Damian Lillard’s playmaking leads Giannis-less Bucks past Suns: ‘He was … picking them apart’

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MILWAUKEE — With Giannis Antetokounmpo scratched from the lineup with left hamstring tendinopathy 40 minutes before Sunday’s game against the Phoenix Suns, Milwaukee Bucks head coach Doc Rivers knew his team needed to find a different way to score efficiently. If they were going to be able to put together a strong offensive game though, the blueprint had to be simple.

“Before the game, we looked at who can score for us, like who can get us buckets, and really, it was Khris (Middleton), Bobby (Portis), Dame (Lillard). and everybody else would score off of those guys,” Rivers said after the game. “And I thought all those guys did their jobs. And not only scoring but also moving the ball.”

Behind the offensive effort of those three players, the Bucks put together a 140-129 win over the Suns, their highest-scoring effort with Rivers as head coach, to move to 44-24 on the season. Lillard tallied 31 points, four rebounds and 16 assists, which was the first 30-point, 15-assist game in Bucks franchise history. Portis scored 31 points and added 10 rebounds as well, while Middleton put up 22 points and seven assists in 26 minutes in his first action since Feb. 6.

While all three players were spectacular on Sunday, everything started with Lillard’s point guard play. While that was the first 30-point, 15-assist game in Bucks franchise history, it was the fourth such outing for Lillard and the fifth game of his career in which he recorded 15 or more assists.

For years, Lillard has been known for his scoring prowess, but after Sunday’s game, he revealed that the games in which he records high assist totals are typically a product of his mindset as a scorer.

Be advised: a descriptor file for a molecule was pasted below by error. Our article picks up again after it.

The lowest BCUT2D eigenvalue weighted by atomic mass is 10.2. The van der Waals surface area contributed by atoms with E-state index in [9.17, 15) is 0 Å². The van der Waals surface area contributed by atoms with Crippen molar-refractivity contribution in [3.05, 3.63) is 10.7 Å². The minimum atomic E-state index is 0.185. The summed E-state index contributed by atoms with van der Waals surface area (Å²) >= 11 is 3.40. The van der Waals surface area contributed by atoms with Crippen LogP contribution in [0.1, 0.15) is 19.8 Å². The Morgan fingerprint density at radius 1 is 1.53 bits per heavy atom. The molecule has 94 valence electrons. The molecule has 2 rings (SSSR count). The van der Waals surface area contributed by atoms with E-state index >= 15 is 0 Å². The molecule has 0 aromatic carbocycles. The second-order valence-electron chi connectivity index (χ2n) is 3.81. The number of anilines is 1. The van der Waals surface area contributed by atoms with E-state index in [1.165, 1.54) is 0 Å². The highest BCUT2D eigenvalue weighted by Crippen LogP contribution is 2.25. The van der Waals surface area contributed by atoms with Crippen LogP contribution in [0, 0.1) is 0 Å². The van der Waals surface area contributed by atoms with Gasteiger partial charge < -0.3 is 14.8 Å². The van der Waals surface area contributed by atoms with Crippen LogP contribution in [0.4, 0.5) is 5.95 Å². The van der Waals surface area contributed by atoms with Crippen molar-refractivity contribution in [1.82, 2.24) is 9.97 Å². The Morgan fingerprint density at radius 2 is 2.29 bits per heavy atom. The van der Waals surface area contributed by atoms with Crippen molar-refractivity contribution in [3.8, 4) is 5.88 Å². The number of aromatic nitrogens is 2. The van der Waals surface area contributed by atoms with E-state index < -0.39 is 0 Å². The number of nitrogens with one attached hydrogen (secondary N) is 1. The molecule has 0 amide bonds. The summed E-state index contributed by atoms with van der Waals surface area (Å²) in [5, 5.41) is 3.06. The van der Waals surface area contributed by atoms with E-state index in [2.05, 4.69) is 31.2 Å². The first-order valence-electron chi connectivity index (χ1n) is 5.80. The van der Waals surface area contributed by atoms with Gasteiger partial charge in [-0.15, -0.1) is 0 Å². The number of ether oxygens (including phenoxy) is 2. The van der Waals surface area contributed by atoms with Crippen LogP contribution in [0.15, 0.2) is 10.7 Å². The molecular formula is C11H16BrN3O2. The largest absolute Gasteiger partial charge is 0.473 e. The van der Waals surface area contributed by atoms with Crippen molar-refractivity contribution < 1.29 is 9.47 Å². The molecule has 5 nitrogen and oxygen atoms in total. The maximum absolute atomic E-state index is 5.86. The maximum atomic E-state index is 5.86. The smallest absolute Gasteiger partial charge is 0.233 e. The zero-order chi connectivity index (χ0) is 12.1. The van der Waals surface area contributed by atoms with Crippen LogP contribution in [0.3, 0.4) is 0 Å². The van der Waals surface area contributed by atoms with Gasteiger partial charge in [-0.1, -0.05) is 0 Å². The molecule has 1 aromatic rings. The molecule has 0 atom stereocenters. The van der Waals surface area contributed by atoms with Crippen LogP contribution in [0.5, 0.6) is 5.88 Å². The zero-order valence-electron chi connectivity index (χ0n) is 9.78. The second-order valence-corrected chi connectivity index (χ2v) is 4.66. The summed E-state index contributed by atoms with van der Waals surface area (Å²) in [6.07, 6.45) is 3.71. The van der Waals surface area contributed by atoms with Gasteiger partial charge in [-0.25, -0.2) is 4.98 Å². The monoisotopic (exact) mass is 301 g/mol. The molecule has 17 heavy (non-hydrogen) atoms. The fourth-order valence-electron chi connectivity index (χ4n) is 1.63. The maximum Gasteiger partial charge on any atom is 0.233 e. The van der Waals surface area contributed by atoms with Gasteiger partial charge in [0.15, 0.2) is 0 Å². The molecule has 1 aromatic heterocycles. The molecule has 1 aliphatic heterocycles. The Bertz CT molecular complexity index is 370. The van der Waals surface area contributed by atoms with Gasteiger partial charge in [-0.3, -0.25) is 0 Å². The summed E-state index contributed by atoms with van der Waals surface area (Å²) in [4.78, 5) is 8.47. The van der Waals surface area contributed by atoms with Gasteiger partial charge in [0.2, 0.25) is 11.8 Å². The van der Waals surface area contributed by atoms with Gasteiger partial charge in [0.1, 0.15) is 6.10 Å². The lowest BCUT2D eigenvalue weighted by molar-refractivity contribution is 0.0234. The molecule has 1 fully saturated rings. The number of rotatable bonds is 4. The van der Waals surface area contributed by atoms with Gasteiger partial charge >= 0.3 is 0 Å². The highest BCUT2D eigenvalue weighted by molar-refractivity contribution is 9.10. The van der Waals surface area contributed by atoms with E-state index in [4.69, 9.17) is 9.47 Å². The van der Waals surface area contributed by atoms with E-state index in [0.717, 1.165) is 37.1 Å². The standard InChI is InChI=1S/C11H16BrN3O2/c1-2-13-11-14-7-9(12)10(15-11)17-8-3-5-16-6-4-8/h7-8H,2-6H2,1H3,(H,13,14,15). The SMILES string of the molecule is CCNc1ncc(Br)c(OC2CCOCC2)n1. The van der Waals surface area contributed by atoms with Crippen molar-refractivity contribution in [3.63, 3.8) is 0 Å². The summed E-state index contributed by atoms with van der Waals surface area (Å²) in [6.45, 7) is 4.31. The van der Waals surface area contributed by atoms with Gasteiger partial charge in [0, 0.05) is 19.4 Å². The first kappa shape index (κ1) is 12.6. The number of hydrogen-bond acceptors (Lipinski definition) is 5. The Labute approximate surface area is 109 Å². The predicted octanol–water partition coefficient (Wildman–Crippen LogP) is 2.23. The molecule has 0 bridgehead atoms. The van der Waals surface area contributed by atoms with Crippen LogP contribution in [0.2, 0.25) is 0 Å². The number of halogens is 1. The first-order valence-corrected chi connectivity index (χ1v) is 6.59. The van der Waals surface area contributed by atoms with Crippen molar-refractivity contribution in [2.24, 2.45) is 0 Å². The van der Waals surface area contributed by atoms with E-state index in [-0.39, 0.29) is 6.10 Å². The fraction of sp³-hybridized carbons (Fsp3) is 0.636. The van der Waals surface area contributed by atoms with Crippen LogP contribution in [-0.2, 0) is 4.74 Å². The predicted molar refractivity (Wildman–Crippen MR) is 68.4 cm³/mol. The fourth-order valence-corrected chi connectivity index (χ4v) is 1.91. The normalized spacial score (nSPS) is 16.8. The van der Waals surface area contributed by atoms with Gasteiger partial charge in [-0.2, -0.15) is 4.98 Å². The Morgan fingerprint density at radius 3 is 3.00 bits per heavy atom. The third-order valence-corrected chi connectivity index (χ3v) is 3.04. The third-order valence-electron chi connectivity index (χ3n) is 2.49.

“I always attack to score,” Lillard said. “And when the defense comes off of the corner as the low man to take away the rim, then I just make that pass.”

On Sunday, the Suns made it a priority to send help defenders when Lillard attacked. Those crowds around Lillard meant teammates were open all game long.

With Kevin Durant switched onto him and Jusuf Nurkić, Lillard’s former pick-and-roll partner in Portland, near the 3-point line to defend Lillard in the pick-and-roll on this first-quarter play, the Bucks point guard threw a beautiful pocket pass to center Brook Lopez.

Once Portis entered for Lopez midway through the first quarter, Lillard worked an easy two-man game with Portis where he leveraged his off-the-dribble threat as a scorer and created a wide-open 3 for the Bucks’ sixth man.

With Lillard manipulating defenders in the pick-and-roll and finding his pick-and-roll partners for easy buckets with just two men on the ball, the Suns started showing even more help in the first quarter. Rather than trusting Grayson Allen and Drew Eubanks to shut down the Bucks’ pick-and-roll, the Suns sent a third defender and left Patrick Beverley alone on the right wing.

Lillard held all three defenders in the middle of the floor and then whipped a pass out to Beverley.

Nothing Lillard did on that play ended up on the stat sheet, but his ability to draw extra attention from the defense opened a driving lane for Beverley, which led to an open 3 from the left wing for Portis.

“He was just, I think, picking them apart, really,” Middleton said of Lillard’s playmaking. “Mostly just seeing the crowd that he was attracting and just getting it off early. He trusted the guys out there to make the plays and hit the shots for him. But I think he did a great job of picking and choosing when to attack that big off the double-team, and then also just knowing when to get off of it and not forcing things too much.”